JMP - Human security or human rights -- this seems to be the question. Don't you think that the use of the expression 'human security' means a lower level of demand of social transformation than the one included in a human rights --centred approach?
"DS - Yes, those pressures for social transformation will be lower, certainly if the narrow version of the human security paradigm (‘freedom from fear’, focused on individuals and open violence) continues to eclipse the broader version, which embraces whole social categories and their social and economic rights (‘freedom from want’). The latter, with their redistributive implications, are not on the agenda of major western powers. That can be seen for example in the US State Department’s annual reports on human rights in non- Western countries.
Talk of human security, like talk about human rights in their restricted sense, helps frame power relations. It asserts a prerogative of the powerful to say whose rights are to be respected, whose not respected, and to say who shall be system of domination now in place -– a risky thing, given that “stabilisation” practices have a way of triggering a lot of instability. Look at Afghanistan and Pakistan today.
JMP - With the so-called 'war on terrorism', it seems to have occurred a return to traditional security concepts and policies. Did human security lose intensity within the framework of the global war on terror?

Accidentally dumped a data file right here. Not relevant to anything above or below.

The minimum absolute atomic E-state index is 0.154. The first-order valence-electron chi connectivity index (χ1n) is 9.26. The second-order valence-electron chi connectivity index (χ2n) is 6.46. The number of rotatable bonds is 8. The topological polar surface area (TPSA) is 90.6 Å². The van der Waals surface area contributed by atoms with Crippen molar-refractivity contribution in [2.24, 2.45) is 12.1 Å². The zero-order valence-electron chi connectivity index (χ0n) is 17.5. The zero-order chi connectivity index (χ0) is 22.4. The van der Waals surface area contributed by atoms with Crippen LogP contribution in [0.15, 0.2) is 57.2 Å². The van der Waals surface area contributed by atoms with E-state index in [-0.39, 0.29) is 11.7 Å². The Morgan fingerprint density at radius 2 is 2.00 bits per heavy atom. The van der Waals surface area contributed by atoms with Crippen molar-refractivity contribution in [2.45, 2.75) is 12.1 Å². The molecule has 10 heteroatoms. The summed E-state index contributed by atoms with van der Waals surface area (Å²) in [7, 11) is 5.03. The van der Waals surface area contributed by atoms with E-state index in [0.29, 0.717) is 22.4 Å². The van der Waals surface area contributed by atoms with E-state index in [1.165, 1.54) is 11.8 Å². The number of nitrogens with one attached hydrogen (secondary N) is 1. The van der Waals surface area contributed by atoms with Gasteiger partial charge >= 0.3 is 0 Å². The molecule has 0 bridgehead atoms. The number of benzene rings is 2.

DS - Certainly. In European, and now even US military doctrine, we are witnessing ‘mission creep’ toward socio-economic engineering and ‘nation-building’. New rules of engagement are today both hard and ‘soft’. An announcement by the Pentagon two years ago seems to have escaped the notice of many: it proclaimed that “stability operations are a core US Military mission” that will henceforth enjoy “priority comparable to combat operations”. In Iraq, this has been translated into sub-doctrines like “Employ money as a weapons system”. The Obama administration is going to apply such “stabilisation” doctrines with greater intensity in places like Afghanistan . In Africa , where Western publics are told that both “energy security” and “terrorism” are at stake, the Pentagon is quietly assuming supreme command over American foreign aid and development designs. Given such trends, it is hard to imagine human security in its broad definition gaining any intensity, except for advertising and public relations purposes. Centre for Social Research, University of Coimbra"